13. “Legislation aiming at the prevention of occupational diseases.” (OSHA)

14. “Increase of taxation on high income levels, of corporation taxes and inheritance taxes, the proceeds to be used for old age pensions and other forms of social insurance.” (In 1928, highest personal income tax rate, 25 percent; in 2009, 35 percent, current proposals take that above 40%; in 1928, corporate tax rate, 12 percent; in 2009, 35-39% percent with proposed increases; in 1928, top federal estate tax rate, 20 percent; in 2009, 48% with proposed increases.)

15. “Appropriation by taxation of the annual rental value of all land held for speculation.” (Not achieved in this form, but property taxes have risen drastically.)

What were shunned as Socialist principles in 1928 are now generally accepted in American life.

If you find this interesting, please use the links below to forward to your friends.

World War 3 threat: Hawaii ‘prepares for North Korea nuclear attack’ |

Authorities held a secret meeting last week to discuss contingency plans in the event of Pyongyang launching a deadly missile at the US islands.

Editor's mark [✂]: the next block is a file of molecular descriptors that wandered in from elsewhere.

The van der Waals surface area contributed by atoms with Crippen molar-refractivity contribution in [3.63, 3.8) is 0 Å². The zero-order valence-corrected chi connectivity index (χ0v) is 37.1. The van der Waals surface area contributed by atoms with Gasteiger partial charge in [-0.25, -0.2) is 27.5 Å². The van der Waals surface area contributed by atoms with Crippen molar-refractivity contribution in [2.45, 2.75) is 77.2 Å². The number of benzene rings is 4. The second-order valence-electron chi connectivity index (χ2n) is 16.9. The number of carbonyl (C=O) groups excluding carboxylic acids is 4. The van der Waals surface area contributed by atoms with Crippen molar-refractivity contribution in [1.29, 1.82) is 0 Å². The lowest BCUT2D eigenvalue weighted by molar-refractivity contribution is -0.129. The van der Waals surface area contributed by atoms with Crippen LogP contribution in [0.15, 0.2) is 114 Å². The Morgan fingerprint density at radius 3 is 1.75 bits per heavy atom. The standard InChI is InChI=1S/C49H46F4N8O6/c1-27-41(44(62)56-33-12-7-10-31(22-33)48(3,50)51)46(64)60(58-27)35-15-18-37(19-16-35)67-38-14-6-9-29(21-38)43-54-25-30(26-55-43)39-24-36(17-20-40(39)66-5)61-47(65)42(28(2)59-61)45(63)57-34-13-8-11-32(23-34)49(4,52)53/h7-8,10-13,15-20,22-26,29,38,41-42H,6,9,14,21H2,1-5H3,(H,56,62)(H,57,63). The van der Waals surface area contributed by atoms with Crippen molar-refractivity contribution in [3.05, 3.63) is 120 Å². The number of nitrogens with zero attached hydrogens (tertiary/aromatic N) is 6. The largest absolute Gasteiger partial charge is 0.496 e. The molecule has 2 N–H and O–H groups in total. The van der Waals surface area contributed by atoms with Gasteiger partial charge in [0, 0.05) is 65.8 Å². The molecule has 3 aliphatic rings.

North Korean dictator Kim Jong-un has threatened to drop a hydrogen bomb over the Pacific Ocean amid fears Pyongyang has developed a nuclear missile capable of reaching Hawaii.

A document shared at the private talks, and obtained by local paper Honolulu Civil Beat, featured chapter headings such as “Enhance missile launch notification process between U.S. Pacific Command and the State Warning Point.”

The US state, in the middle of the Pacific Ocean, will also begin testing a warning siren system in November, giving residents between 12 and 15 minutes to take refuge.

Resident wil then be advised to stay indoors for 72 hours after an attack.

State representative Gene Ward told the Washington Post: “Now it’s time to take it seriously.”